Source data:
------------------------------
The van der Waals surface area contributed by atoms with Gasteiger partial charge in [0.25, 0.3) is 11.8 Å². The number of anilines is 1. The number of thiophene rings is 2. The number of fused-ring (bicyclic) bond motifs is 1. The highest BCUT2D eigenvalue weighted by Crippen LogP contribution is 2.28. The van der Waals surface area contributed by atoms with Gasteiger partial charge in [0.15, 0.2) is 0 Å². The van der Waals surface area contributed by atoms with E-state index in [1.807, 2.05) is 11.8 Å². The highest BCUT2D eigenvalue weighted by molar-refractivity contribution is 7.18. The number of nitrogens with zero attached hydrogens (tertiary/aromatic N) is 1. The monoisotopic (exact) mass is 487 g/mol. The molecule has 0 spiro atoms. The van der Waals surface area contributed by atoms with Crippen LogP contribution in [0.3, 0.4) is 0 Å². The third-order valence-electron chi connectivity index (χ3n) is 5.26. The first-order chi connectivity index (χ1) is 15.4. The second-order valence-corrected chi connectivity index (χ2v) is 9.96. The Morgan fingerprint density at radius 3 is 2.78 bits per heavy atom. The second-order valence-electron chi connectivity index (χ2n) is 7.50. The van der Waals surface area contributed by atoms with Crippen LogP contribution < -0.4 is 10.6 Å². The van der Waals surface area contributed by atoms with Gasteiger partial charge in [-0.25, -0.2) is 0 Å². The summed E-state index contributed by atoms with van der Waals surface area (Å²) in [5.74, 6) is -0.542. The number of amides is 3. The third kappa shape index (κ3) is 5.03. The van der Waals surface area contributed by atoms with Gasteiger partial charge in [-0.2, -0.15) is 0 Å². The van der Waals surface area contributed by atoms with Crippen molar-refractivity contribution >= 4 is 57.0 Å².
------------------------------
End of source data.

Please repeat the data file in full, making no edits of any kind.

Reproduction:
The van der Waals surface area contributed by atoms with Gasteiger partial charge in [0.25, 0.3) is 11.8 Å². The number of anilines is 1. The number of thiophene rings is 2. The number of fused-ring (bicyclic) bond motifs is 1. The highest BCUT2D eigenvalue weighted by Crippen LogP contribution is 2.28. The van der Waals surface area contributed by atoms with Gasteiger partial charge in [0.15, 0.2) is 0 Å². The van der Waals surface area contributed by atoms with E-state index in [1.807, 2.05) is 11.8 Å². The highest BCUT2D eigenvalue weighted by molar-refractivity contribution is 7.18. The number of nitrogens with zero attached hydrogens (tertiary/aromatic N) is 1. The monoisotopic (exact) mass is 487 g/mol. The molecule has 0 spiro atoms. The van der Waals surface area contributed by atoms with Crippen LogP contribution in [0.3, 0.4) is 0 Å². The third-order valence-electron chi connectivity index (χ3n) is 5.26. The first-order chi connectivity index (χ1) is 15.4. The second-order valence-corrected chi connectivity index (χ2v) is 9.96. The Morgan fingerprint density at radius 3 is 2.78 bits per heavy atom. The second-order valence-electron chi connectivity index (χ2n) is 7.50. The van der Waals surface area contributed by atoms with Crippen LogP contribution < -0.4 is 10.6 Å². The van der Waals surface area contributed by atoms with Gasteiger partial charge in [-0.25, -0.2) is 0 Å². The summed E-state index contributed by atoms with van der Waals surface area (Å²) in [5.74, 6) is -0.542. The number of amides is 3. The third kappa shape index (κ3) is 5.03. The van der Waals surface area contributed by atoms with Gasteiger partial charge in [-0.2, -0.15) is 0 Å². The van der Waals surface area contributed by atoms with Crippen molar-refractivity contribution >= 4 is 57.0 Å².